BOSTON — Monday’s Boston Marathon wasn’t originally on Sarah Crouch’s 2016 racing schedule, but after suffering an injury setback last December while preparing for February’s U.S. Olympic Trials Marathon, the 120th running of the annual Patriots Day race didn’t seem like a bad backup plan.
“I made the call about eight weeks before the Trials that I was going to have to take a chunk of time off,” said Crouch, who had a badly strained hip flexor that eventually led to pain in her lower abdominals. “It was heartbreaking, but Boston is a hell of a consolation prize.”
The injury was Crouch’s first major one in 12 years of competitive running, but it helped open her eyes to the fact that training and competing at a high level is risky business and can’t be taken for granted. The age-old advice of listening to your body and balancing hard workouts with recovery are lessons that sometimes need to be learned the hard way. In Crouch’s case, she kept training through pain until one day—while on a run, no less—she realized that she needed to take a break and put her Trials plans on hold.
“I’m starting to realize I’m not 18 anymore,” the 26-year-old Crouch said with a laugh at Friday’s pre-race press conference. “I have this habit of treating my body like it’s invincible, and I know it’s not. Things that used to last for a couple days now last for a couple weeks.”
After taking some time off running and spending “thousands of dollars in tears on therapy,” Crouch was able to start training again in earnest earlier this year with an eye toward the starting line in Hopkinton. She tuned up at the NYC Half on March 20 in 1:16:36 but finished feeling a familiar pain in her hip, unsure of if she’d be able to compete in Boston. But after the Big Apple race, Crouch once again hit the therapy hard, made quick progress and got back to training.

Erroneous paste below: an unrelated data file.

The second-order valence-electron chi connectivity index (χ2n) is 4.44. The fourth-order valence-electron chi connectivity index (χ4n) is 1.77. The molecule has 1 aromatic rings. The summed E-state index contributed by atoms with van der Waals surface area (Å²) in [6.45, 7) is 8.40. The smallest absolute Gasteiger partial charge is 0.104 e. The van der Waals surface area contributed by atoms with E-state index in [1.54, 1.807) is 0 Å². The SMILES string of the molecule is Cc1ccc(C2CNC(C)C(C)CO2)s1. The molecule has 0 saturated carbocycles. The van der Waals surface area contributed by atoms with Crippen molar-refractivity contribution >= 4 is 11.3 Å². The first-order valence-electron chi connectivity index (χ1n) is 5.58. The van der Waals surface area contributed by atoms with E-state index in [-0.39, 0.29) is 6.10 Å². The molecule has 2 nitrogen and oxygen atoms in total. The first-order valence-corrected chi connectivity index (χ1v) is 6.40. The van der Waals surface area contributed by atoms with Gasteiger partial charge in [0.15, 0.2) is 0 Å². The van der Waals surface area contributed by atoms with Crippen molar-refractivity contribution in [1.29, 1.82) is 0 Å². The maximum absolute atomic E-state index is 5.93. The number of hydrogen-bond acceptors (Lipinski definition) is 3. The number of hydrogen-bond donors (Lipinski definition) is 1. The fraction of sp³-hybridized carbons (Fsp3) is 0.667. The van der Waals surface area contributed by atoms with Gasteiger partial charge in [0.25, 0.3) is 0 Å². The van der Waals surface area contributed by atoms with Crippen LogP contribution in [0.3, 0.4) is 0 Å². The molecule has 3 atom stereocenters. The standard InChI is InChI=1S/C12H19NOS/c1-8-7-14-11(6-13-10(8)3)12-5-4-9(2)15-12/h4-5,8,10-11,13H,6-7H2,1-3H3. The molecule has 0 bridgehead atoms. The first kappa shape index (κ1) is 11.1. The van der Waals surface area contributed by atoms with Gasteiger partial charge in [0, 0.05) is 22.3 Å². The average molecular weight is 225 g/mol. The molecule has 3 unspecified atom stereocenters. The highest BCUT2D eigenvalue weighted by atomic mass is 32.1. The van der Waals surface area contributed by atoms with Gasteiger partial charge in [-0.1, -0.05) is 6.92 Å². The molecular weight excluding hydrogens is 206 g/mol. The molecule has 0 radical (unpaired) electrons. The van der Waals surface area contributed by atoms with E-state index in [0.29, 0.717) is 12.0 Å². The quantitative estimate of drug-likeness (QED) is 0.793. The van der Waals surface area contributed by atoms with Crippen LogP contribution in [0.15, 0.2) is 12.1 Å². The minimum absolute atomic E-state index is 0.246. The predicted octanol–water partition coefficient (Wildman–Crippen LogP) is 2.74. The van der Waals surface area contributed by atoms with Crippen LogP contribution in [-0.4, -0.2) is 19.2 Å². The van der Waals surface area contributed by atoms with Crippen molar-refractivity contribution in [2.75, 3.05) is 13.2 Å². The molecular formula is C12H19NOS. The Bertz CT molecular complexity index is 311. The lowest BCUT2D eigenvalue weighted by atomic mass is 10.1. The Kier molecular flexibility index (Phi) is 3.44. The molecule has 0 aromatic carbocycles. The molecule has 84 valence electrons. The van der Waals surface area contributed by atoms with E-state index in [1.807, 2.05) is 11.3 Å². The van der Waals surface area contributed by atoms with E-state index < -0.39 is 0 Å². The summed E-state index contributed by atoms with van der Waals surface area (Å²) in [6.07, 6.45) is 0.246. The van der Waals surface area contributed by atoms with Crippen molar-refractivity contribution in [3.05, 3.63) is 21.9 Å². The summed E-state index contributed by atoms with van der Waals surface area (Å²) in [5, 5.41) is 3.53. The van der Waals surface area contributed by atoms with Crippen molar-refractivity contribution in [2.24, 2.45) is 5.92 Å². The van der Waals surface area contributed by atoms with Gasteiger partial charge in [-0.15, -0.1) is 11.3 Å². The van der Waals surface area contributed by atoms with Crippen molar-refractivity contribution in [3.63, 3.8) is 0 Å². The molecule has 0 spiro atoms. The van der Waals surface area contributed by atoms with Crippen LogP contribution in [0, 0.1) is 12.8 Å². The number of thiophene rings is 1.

“Monday’s going to be a test, but even if there’s some pain, I’m willing to deal with that,” said Crouch, who ran her marathon personal best of 2:32:44 at Chicago in 2014. “I’ve run a couple of major marathons, but Boston is different. Boston is special. There’s something about it, the history and the energy, that’s going to help me tremendously. I know that.”
Crouch, a one-time Boston resident who now lives and trains in Kentucky, where her husband Michael is a coach at Morehead State University, is coached by Pete Rea of ZAP Fitness in Blowing Rock, N.C., where she also lived for a brief period of time. She considers herself a true road racer and has no plans to compete on the track at this summer’s Olympic Trials in Eugene, Ore., so following the disappointment of not being able to compete for a spot on the Olympic marathon team in February, she put all her eggs in the Boston basket. She’s made no secret that finishing as the top American woman on Monday is her chief objective, and after overcoming injury and packing away a handful of 120-mile training weeks—20 miles per week less than she typically puts in during a marathon buildup—Crouch feels confident that she has what it takes to accomplish that goal.
“It really just kind of fit into place perfectly because this is a rare opportunity where I have a legitimate shot at being the top American,” Crouch said. “Which is odd because Neely [Spence Gracey] is sitting right next to me, but I hope she brings her best and I hope my best is better.
“We’ll see how it plays out on Monday but I believe that I’m ready to go.”